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against union; how he could be magnanimous, and yet be true to the great trust confided to him by the people, — true to the best interests of the nation, — has been summoned, without a moment's warning, to appear before his God, the Ruler of the nations!
How few there are of his servants who were better prepared to receive that summons, which it pleased God in his unfathonable wisdom to send by the hands of an assassin!
In the contemplation of this awful and tragic event, it seems as if we were rolled back two thousand years to the barbarous ages; as if the Star of Bethlehem, the golden fruits of the gospel, the civilization and progress of twenty centuries, have been annihilated. We seem no longer Americans; but to stand again in the forum of Rome, with dead Cæsar at our feet.
While our hearts are saddened with this great sorrow; while every feeling of kindness and charity has been outraged by this most infamous of wicked deeds, and blackest of human crimes, we have need of all our virtues and calm self-possession to keep the feelings of revenge against the perpetrators and sympathizers of this horrid tragedy from becoming uppermost in our hearts. We have need of all our faith and religion to see beyond the black evil, which, like a dark cloud, shrouds the present, and read aright the lessons which God intends it shall teach us.
We have, as a nation, reason, in the midst of our mourning, to be devoutly thankful that God in his goodness has withheld the assassin's hand so long. As we stand now we can only see hydra-headed treason rearing his head in the capital. We can only see in this damnable deed, the Devil's black hand. But wait a little, we shall see God's back of it.
Marching along with the armies of the Union, with your prospect and view shut out by the dust of the march, you have found it difficult, if not impossible, to discern the point of your departure, or to correctly discover your future destination.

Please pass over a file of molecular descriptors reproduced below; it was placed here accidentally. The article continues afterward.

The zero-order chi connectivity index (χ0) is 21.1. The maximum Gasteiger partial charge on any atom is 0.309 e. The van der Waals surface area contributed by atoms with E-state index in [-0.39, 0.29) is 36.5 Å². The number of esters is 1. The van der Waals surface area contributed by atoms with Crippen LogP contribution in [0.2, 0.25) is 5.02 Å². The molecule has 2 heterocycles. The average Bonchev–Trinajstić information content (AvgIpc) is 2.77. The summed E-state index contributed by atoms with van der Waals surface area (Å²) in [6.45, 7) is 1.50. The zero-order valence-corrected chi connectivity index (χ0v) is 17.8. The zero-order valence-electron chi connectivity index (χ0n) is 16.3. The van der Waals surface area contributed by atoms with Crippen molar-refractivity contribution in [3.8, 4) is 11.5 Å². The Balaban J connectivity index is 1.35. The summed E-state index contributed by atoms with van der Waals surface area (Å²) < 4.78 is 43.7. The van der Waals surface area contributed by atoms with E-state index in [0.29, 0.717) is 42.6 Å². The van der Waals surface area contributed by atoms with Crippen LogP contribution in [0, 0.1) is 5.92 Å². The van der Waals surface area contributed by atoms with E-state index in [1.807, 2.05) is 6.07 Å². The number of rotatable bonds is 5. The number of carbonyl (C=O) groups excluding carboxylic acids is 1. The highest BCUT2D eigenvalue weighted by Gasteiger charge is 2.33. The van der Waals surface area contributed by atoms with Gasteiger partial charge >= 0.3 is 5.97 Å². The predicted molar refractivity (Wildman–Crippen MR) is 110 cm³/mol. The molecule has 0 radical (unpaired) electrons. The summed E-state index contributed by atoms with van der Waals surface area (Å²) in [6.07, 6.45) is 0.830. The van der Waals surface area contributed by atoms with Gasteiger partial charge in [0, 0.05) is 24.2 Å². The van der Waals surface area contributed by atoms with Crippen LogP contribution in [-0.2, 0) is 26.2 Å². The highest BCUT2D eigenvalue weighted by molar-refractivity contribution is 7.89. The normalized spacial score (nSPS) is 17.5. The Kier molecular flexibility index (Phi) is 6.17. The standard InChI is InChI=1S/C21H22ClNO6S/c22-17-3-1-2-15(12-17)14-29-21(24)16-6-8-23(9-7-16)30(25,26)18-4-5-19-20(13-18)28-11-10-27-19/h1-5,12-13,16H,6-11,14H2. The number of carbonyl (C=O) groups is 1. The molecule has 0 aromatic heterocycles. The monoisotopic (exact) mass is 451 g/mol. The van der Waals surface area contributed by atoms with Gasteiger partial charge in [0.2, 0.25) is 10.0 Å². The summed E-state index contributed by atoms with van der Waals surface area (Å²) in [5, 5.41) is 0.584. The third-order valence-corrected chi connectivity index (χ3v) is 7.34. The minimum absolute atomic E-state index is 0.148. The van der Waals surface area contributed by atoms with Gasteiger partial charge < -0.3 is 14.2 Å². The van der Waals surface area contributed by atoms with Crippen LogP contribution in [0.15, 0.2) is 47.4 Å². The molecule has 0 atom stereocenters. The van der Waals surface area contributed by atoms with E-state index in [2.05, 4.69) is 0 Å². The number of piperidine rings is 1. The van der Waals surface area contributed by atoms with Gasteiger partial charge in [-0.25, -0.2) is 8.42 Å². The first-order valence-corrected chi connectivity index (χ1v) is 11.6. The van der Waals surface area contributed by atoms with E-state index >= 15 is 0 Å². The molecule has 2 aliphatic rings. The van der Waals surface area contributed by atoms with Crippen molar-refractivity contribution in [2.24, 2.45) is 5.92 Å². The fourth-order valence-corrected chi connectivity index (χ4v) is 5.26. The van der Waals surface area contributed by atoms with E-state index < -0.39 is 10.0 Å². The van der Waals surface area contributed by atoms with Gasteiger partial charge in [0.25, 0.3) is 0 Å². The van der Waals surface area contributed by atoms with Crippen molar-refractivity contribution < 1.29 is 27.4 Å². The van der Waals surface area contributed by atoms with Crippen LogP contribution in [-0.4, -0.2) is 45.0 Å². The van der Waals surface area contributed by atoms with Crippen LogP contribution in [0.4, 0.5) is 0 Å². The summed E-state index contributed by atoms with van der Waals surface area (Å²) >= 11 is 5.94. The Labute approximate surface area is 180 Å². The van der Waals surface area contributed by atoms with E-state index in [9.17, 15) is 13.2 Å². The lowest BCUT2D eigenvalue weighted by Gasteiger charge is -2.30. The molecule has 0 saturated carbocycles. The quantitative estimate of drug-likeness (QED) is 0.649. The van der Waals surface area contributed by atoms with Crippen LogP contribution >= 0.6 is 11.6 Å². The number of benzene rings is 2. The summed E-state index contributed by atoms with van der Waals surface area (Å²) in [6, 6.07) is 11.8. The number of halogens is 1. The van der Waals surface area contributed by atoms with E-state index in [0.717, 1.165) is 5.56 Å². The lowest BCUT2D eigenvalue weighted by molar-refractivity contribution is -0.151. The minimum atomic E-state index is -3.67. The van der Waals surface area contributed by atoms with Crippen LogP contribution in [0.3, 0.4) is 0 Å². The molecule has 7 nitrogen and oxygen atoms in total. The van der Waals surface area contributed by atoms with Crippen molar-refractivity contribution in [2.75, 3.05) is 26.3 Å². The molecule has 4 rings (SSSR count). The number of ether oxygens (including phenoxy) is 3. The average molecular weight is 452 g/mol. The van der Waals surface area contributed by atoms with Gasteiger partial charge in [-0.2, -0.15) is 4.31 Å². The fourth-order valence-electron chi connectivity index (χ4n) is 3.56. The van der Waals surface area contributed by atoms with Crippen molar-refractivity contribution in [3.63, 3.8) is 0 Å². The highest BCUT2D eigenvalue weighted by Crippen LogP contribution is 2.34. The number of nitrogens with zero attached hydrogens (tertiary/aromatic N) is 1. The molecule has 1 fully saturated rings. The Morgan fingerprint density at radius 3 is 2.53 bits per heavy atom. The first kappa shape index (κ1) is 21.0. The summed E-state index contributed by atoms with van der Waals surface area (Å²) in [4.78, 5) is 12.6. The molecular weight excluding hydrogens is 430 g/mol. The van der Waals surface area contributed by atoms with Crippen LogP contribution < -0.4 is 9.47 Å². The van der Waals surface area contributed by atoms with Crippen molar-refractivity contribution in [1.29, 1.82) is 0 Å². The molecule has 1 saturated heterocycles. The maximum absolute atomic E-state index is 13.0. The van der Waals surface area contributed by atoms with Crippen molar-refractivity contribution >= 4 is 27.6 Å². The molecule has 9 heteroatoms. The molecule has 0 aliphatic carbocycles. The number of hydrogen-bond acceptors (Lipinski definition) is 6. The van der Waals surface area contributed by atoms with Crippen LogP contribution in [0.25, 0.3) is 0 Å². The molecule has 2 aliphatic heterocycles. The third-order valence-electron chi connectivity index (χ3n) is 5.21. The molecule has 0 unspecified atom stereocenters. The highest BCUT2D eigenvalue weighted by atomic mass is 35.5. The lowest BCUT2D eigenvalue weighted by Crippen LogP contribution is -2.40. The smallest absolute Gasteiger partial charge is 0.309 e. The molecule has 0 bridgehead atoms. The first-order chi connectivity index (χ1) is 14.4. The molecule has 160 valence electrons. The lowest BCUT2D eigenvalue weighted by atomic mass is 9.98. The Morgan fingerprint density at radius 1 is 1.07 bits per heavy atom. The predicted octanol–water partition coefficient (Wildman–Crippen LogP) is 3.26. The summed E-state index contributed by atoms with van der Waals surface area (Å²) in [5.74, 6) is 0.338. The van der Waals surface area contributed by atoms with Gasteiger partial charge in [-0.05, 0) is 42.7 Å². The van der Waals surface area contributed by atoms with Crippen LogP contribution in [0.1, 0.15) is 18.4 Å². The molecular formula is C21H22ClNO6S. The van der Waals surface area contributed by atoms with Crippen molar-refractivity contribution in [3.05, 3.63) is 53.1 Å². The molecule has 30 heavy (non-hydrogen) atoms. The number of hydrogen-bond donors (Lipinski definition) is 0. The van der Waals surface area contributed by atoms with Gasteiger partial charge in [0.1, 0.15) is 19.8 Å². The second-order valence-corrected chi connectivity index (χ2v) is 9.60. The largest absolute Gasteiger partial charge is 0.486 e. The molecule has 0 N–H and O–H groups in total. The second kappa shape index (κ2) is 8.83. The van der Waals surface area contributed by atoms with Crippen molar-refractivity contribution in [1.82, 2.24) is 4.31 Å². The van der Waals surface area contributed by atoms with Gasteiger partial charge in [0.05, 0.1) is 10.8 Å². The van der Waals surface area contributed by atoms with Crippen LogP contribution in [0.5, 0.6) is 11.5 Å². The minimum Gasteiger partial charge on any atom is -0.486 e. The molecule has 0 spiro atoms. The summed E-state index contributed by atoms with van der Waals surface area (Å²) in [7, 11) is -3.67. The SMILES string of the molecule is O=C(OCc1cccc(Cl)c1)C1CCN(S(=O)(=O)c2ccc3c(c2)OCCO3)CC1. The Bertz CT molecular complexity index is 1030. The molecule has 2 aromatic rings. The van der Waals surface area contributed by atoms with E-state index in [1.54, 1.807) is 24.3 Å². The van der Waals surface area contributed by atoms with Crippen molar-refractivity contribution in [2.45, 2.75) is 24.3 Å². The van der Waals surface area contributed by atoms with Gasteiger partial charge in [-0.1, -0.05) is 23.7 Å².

It is only when you have gained the height of some commanding eminence that you can review the region over which you have journeyed, and see the destination of the long lines of your fellow-soldiers, which were wending their way along the valleys and through the mountain passes; and so now, walking wearily and sorrowfully in the shadow of the great mountain of grief which rises before us, with our eyes dimmed with tears for the nation's loss, we cannot see what lies beyond. When, through toil and suffering, we shall have climbed to the summit of the mountain, with wondering eyes, we shall then see stretched out before us the valleys of peace; and, far beyond, in the blue sky, above the purple hills, the cloud which seems so dark to us now, turning to silver beneath the rays of God's transcendent love.
I have said that in our great sorrow we have, as a nation, reason to be devoutly thankful to God, that in his goodness he has been pleased to withhold the assassin's hand until so much of the great work of annihilating this fiendish rebellion has been accomplished. It is too late now for treason's bullet or the assassin's dagger to stop the wheels of liberty's engine, to arrest the nation in its onward march towards the accomplishment of its glorious destiny. Nay: the assassin's dagger will rather hasten it onward in the accomplishment of its purpose. It may be the age of bullets, but it is also the age of ideas. It will open the eyes of those who have been crying " Peace, peace! when there is no peace,” to the realization that we are fighting to save the life of the nation against a barbarism — the child of slavery - which is not less, but more to be dreaded that it finds its home in educated and cultivated minds. It will strengthen the knees that have knocked together or kneeled down at the mention of slavery. It will give vigor to hands and arms that have hung paralyzed in its presence, and bid them lay hold of the roots of the stump of the tree of slavery, that has fallen beneath the giant blows of the great man whose loss we deplore, and tear them for ever from American soil.